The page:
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'Cherish the memory of our heroic dead'

Matt DeYoung • May 28, 2019 at 10:00 AM

Lynn Sherwood Waterfront Stadium was ablaze with red, white and blue Monday morning as hundreds of people gathered for Memorial Day services. 

“I do not know why God has given me this honor of speaking here today but I will do my best what Memorial Day means to me,” said orator Mike Metzger. “I come from a family that has been blessed to serve in the military. My father, Victor Metzler served in World War II. My father-in-law, Floyd Doty, served in Korea. My brother Terry was in the military police, brother Tom served in special forces its a Green Beret in Vietnam, and I served in Vietnam.

“We were the lucky ones. We came home to our family and friends. Today we honor those who never made it home.”

World War II veteran George Bennett and his wife, Lois, served as grand marshals of the Memorial Day parade, which made its way down Washington Avenue prior to the Memorial Services. 

Bennett, resplendent in his uniform, made his way slowly to the podium after being introduced by adjutant Chris Streng. 

“We have gathered to cherish the memory of our heroic dead,” George Bennett said. 

Streng later read the roll call in memory of veterans who passed away in 2018-19. His voice broke when he reached the name of his father, Thomas Streng, who passed away July 22, 2018.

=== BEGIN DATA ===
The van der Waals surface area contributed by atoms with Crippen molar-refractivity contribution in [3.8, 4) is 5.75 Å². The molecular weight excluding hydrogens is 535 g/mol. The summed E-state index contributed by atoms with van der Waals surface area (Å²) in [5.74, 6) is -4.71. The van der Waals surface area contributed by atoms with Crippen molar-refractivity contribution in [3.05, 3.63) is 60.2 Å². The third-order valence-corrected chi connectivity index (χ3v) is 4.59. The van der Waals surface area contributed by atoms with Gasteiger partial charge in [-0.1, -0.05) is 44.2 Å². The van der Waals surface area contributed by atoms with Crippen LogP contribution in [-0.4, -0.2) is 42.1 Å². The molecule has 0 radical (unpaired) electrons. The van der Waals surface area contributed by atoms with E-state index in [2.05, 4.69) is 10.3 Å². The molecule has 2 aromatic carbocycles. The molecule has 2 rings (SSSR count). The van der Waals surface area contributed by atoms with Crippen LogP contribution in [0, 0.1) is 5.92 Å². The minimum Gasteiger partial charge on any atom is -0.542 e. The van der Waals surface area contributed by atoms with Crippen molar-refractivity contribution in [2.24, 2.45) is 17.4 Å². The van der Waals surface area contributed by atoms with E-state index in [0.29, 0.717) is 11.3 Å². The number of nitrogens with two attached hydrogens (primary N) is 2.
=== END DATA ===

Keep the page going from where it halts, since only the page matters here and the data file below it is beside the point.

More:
Grand Haven High School junior Anna Bremmer sang “America the Beautiful,” and the Buccaneer marching band played the national anthem. Taps was performed by Carson Bretz and Hannah Smith. 

Boy Scout Troop No. 165 raised the flags at Waterfront Stadium and across the river atop Dewey Hill. 

A tribute was held to the Unknown or Unreturned Service Dead, and Gold Star families — those that lost a loved one in military service — tossed flowers into the Grand River. 

Duane Smith, a veteran of the U.S. Air Force and chaplain of the Charles A. Conklin American Legion post in Grand Haven, said he thought it was fitting to have the somber memorial service on the heels of the festive parade. 

“It’s happy and sad, and we need them both today,” he said. “We nee to celebrate their life, but we also need to hold them in honor and a little bit of awe for what they did for us.”

He said the veterans in attendance were moved by the outpouring of support shown at Monday’s events. 

“It’s really appreciated that the community turns out like this,” he said. 

Also Monday, a Veteran’s Memorial was held at the eternal flame at the corner of Harbor Avenue and Y Drive. Following that event, a ceremony took place at Lake Forest Cemetery. 

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